Thursday, January 12, 2012
Dark Days Challenge Week 7: Asian Fusion
This is one of those really good dinners when you don't exactly follow the recipe and you just sorta wing it, and it is surprisingly delicious. Probably better than if I would have actually followed the recipe.
Said recipe is from one of my favorite cookbooks, Simply In Season. Here's how I changed it up:
Asian Fusion Venison Broccoli Pasta (serves 2)
1/4 cup of water
1/4 cup of soy sauce
1 clove of garlic, minced
1 1/2 tsp of sugar (I used Florida Crystals Pure Cane Sugar)
about 1 inch of ginger root, minced
a few shakes of red pepper flakes
1 tsp of cornstarch
Mix together in a bowl and set aside.
About 1 pound of venison tenderloin sliced.
1 Tb canola oil
Tenderize and salt and pepper both sides of tenderloin. Heat oil in a wok and saute venison until its browned, 4 or 5 minutes. Remove from heat.
4 oz of fresh linguini
2 cups of fresh broccoli florets
2 tsp of sesame oil
Bring some water to a boil in a big pot. Add broccoli florets and pasta. Boil until pasta floats to the top (about 3 minutes) and drain well. Add sesame oil to hot pasta. Add pasta to to wok with soy sauce mixture. Reheat until sauce thickens and serve immediately. Garnish with sesame seeds if you like.
I'm making this again. Very soon. I wondered how it would be with steamed rice. But then it wouldn't be Asian fusion, I guess...
This was my Dark Days offering for the week. The main components of the dish: pasta, venison, and broccoli were all SOLE, in addition to sugar and garlic in the sauce.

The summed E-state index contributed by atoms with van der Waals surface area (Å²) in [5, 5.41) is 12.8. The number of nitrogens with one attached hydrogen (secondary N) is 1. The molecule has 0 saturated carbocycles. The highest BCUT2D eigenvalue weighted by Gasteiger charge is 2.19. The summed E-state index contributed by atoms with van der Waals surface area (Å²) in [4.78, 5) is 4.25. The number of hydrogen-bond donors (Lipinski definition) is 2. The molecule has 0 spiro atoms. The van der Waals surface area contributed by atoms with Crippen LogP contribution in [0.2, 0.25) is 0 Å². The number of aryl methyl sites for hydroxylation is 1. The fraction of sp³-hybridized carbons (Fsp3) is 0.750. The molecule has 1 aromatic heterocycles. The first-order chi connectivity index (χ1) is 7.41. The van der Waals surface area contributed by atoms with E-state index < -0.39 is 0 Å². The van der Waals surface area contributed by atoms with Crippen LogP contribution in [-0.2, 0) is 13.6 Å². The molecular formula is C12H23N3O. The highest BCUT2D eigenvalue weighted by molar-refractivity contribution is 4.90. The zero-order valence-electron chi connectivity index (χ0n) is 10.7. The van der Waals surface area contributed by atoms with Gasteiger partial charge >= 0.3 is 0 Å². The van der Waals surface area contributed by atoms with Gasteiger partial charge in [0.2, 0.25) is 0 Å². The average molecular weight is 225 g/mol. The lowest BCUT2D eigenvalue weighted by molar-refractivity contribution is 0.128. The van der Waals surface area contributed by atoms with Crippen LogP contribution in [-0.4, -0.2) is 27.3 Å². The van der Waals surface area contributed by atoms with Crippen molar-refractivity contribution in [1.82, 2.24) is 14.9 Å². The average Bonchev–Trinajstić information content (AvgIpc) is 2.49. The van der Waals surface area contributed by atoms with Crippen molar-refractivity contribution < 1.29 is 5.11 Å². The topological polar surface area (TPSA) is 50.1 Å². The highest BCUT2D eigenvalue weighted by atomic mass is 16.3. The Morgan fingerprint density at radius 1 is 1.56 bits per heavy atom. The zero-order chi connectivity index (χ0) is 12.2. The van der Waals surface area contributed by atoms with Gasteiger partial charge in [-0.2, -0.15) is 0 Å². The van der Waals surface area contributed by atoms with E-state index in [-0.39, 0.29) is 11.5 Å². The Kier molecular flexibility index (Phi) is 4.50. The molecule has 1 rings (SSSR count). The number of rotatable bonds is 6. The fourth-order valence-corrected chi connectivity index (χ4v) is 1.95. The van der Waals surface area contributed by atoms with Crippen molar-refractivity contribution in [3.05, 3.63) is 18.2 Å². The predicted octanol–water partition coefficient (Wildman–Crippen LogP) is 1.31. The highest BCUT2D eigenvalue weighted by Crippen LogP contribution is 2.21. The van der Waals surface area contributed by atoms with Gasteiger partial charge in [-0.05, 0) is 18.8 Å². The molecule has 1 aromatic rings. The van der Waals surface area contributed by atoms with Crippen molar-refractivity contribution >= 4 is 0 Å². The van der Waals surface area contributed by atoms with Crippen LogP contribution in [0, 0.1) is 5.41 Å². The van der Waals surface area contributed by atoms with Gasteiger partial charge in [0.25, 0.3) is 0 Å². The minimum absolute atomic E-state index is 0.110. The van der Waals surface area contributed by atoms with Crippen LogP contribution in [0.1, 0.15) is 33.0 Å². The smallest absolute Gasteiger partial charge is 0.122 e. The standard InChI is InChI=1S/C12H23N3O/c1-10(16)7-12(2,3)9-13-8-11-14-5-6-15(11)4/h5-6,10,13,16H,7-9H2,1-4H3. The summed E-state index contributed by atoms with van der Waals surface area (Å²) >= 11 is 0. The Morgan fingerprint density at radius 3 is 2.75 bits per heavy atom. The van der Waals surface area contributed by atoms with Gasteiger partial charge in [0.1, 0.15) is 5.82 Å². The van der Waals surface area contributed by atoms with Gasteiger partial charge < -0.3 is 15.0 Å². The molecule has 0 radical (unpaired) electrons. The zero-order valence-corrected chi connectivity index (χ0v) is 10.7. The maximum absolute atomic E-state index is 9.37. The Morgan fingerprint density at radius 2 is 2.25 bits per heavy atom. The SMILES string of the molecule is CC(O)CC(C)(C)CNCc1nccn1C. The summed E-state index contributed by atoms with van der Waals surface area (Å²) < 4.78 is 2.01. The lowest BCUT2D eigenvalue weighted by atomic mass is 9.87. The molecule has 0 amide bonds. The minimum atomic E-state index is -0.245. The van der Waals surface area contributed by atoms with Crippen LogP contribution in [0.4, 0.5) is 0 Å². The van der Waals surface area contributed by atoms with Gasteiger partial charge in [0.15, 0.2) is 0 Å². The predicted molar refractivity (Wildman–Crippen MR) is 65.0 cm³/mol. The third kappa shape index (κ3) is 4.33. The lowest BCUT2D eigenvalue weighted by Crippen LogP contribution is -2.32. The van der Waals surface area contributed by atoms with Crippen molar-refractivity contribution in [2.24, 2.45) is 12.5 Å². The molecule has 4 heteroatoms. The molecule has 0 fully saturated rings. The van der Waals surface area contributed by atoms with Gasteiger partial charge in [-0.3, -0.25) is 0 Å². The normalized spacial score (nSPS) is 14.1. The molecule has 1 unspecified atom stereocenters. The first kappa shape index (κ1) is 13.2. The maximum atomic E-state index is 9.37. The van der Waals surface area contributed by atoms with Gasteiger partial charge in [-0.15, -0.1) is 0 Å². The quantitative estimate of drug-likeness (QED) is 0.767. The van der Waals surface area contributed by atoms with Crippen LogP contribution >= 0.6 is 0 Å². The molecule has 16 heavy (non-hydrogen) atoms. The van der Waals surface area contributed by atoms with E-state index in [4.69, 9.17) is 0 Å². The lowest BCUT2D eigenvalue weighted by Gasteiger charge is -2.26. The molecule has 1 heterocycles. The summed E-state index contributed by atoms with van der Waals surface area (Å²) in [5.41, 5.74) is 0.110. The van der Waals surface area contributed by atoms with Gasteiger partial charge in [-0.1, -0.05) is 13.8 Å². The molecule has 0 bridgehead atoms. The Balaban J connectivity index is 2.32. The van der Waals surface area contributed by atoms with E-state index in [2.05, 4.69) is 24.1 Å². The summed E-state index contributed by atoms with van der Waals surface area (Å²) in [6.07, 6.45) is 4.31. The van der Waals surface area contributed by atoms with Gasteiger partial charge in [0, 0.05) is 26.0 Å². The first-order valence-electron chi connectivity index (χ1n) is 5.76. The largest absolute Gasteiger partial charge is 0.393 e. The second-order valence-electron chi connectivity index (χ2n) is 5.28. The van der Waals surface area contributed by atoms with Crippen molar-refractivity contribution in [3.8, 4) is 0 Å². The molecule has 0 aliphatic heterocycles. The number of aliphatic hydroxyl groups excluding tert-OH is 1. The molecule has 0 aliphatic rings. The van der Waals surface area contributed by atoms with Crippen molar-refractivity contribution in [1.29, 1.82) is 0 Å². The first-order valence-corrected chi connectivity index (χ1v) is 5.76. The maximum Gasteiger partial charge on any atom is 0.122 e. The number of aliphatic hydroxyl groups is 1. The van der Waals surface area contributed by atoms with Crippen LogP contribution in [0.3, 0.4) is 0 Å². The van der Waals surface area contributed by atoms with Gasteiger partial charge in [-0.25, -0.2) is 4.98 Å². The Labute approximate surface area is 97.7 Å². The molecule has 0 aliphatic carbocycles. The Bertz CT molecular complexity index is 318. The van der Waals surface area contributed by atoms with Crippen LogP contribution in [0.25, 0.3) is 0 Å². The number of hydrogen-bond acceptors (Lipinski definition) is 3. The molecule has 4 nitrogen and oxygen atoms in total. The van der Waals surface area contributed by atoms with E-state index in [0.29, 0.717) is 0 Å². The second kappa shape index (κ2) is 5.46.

I usually keep a few batches of frozen pasta dough on hand, but I was out, so I made this pasta tonight. It's much easier to work with when its frozen, actually. I think the freezing process must dry it out a bit, because when it's really fresh like tonight it tears to easily when you're rolling it out, and it's very delicate. I used flour from Reeds Mill Flours and eggs from Cozy Hollow Farm, both in Monroe County, WV. The color of the pasta was absolutely beautiful using some of those super-yellow yolks from pasture-raised chickens.
The venison was the last package from the ones Jeremy killed in 2010, so we really needed to eat it sooner rather than later. The garlic is some of what my mom grew last summer. The broccoli wasn't local, but it was organic. I haven't been able to get any local broccoli. The sugar was organic Florida Crystals Pure Cane sugar.
I am always on the lookout for recipes that call for venison. While you can substitute it for beef in most recipes, the taste is slightly different than conventional beef. Although, I am noticing the taste of venison less and less, though, as we mostly eat grass-fed beef now. There are several recipes in Simply In Season that call for venison specifically. I especially love the recipe for venison meatballs in that cookbook, which I have a link to on the recipe index on this blog. Venison is so lean and high in iron and other essential nutrients, so I love to cook with it. That, and it's generally free for us in a sense, because Jeremy is a hunter. This was a really healthy dinner, according to my LoseIt! app, at 504 calories per serving.